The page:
The organisation is asking international governments to make this more accessible and affordable for travellers
The International Air Transport Association (IATA) is calling upon governments to ensure the cost of Covid-19 testing does not deter customers from travelling.
As international travel is beginning to restart, the organisation stated that test requirements must be affordable, timely, widely available and effective.
A survey was conducted by IATA to establish sampling costs of the PCR variation. It was found that France is the only country that complies with the World Health Organisation’s (WHO) recommendation to cover the cost for customers.
Furthermore, the average amount for testing of an individual was found to be $90 (£65) minimum and $208 (£150) maximum.
Willie Walsh, IATA’s director general, believes that high demand for travel could be “perilously compromised” by these additional fees.
He said: “The impact will be greatest for short haul trips (up to 1,100 km), with average fares of $105 (£76), the tests will cost more than the flight. That’s not what you want to propose to travellers as we emerge from this crisis. Testing costs must be better managed. That’s critical if governments want to save tourism and transport jobs; and avoid limiting travel freedoms to the wealthy.”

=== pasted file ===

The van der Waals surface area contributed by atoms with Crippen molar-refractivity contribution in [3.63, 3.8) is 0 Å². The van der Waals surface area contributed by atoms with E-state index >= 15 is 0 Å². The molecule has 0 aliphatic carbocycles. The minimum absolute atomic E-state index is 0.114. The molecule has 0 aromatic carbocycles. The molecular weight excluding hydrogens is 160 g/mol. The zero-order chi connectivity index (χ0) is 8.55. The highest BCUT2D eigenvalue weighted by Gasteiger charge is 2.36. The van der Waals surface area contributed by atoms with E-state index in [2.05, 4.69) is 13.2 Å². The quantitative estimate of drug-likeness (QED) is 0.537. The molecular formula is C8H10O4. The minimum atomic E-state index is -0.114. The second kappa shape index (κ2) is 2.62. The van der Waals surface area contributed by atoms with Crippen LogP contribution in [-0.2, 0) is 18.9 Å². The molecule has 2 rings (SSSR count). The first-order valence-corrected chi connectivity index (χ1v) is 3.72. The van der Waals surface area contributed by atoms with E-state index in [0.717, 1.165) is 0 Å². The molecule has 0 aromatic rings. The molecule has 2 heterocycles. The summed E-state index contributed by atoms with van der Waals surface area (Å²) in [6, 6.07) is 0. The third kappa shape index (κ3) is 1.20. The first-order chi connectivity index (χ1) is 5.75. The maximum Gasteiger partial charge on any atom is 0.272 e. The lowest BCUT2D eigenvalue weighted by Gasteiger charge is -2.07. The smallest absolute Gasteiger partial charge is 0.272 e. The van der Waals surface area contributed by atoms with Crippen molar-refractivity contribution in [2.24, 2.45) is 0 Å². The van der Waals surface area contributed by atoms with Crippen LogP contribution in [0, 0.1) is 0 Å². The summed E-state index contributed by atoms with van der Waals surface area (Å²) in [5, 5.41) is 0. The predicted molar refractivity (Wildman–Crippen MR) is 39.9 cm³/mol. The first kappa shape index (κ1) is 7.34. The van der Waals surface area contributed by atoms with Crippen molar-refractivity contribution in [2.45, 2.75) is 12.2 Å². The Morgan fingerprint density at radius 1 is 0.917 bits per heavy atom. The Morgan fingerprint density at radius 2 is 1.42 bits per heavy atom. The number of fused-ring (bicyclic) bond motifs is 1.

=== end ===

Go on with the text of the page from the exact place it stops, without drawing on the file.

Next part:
By factoring in these additional charges, the amount spent of air travel dramatically increases. Compared to 2019 levels, it was found that an average return trip has risen from around $400 (£288) to $760 (£546).
IATA stress that family travel would be especially impacted, as each individual could require a test twice each way – doubling the price.
Governments should be expected to take on the financial burden of vaccination and certificates required for travel, according to the WHO. Its Covid-19 emergency committee recently stressed this point, stating that this costly strain should not be placed on international travellers.
“A successful restart of travel means so much to people—from personal job security to business opportunities and the need to see family and friends. Governments must act quickly to ensure that testing costs don’t stall a travel recovery,” explained Walsh.
It has also been speculated that high testing costs could incentivise the market for fake documentations.